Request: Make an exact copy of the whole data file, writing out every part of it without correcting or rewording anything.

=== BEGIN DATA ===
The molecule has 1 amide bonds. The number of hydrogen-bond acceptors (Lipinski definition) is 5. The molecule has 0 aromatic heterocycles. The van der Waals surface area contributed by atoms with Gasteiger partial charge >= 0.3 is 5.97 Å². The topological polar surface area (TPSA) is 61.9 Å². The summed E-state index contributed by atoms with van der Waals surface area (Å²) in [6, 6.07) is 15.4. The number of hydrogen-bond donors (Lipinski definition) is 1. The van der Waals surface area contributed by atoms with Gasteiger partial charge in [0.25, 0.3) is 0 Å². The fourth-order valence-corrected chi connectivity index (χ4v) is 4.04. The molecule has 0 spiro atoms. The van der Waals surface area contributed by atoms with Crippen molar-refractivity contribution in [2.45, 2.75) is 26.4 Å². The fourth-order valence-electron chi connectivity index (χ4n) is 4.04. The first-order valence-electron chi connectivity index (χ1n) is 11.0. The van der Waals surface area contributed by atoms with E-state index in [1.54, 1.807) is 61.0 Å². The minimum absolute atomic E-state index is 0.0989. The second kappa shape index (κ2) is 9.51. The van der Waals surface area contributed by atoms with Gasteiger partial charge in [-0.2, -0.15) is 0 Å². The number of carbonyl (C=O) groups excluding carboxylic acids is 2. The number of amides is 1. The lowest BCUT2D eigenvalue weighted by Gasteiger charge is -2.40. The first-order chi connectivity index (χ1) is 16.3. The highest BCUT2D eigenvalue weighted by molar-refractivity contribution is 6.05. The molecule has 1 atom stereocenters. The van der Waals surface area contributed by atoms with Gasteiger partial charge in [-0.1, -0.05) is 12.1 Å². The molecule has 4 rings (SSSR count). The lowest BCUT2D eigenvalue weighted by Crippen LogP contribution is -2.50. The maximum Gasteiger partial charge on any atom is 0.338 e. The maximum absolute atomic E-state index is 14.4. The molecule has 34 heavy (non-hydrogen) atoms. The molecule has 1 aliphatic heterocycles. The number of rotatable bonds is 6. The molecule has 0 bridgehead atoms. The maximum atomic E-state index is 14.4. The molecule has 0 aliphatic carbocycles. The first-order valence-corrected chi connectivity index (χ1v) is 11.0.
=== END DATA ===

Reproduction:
The molecule has 1 amide bonds. The number of hydrogen-bond acceptors (Lipinski definition) is 5. The molecule has 0 aromatic heterocycles. The van der Waals surface area contributed by atoms with Gasteiger partial charge >= 0.3 is 5.97 Å². The topological polar surface area (TPSA) is 61.9 Å². The summed E-state index contributed by atoms with van der Waals surface area (Å²) in [6, 6.07) is 15.4. The number of hydrogen-bond donors (Lipinski definition) is 1. The van der Waals surface area contributed by atoms with Gasteiger partial charge in [0.25, 0.3) is 0 Å². The fourth-order valence-corrected chi connectivity index (χ4v) is 4.04. The molecule has 0 spiro atoms. The van der Waals surface area contributed by atoms with Crippen molar-refractivity contribution in [2.45, 2.75) is 26.4 Å². The fourth-order valence-electron chi connectivity index (χ4n) is 4.04. The first-order valence-electron chi connectivity index (χ1n) is 11.0. The van der Waals surface area contributed by atoms with E-state index in [1.54, 1.807) is 61.0 Å². The minimum absolute atomic E-state index is 0.0989. The second kappa shape index (κ2) is 9.51. The van der Waals surface area contributed by atoms with Gasteiger partial charge in [-0.2, -0.15) is 0 Å². The number of carbonyl (C=O) groups excluding carboxylic acids is 2. The number of amides is 1. The lowest BCUT2D eigenvalue weighted by Gasteiger charge is -2.40. The first-order chi connectivity index (χ1) is 16.3. The highest BCUT2D eigenvalue weighted by molar-refractivity contribution is 6.05. The molecule has 1 atom stereocenters. The van der Waals surface area contributed by atoms with Gasteiger partial charge in [-0.1, -0.05) is 12.1 Å². The molecule has 4 rings (SSSR count). The lowest BCUT2D eigenvalue weighted by Crippen LogP contribution is -2.50. The maximum Gasteiger partial charge on any atom is 0.338 e. The maximum absolute atomic E-state index is 14.4. The molecule has 34 heavy (non-hydrogen) atoms. The molecule has 1 aliphatic heterocycles. The number of rotatable bonds is 6. The molecule has 0 bridgehead atoms. The maximum atomic E-state index is 14.4. The molecule has 0 aliphatic carbocycles. The first-order valence-corrected chi connectivity index (χ1v) is 11.0.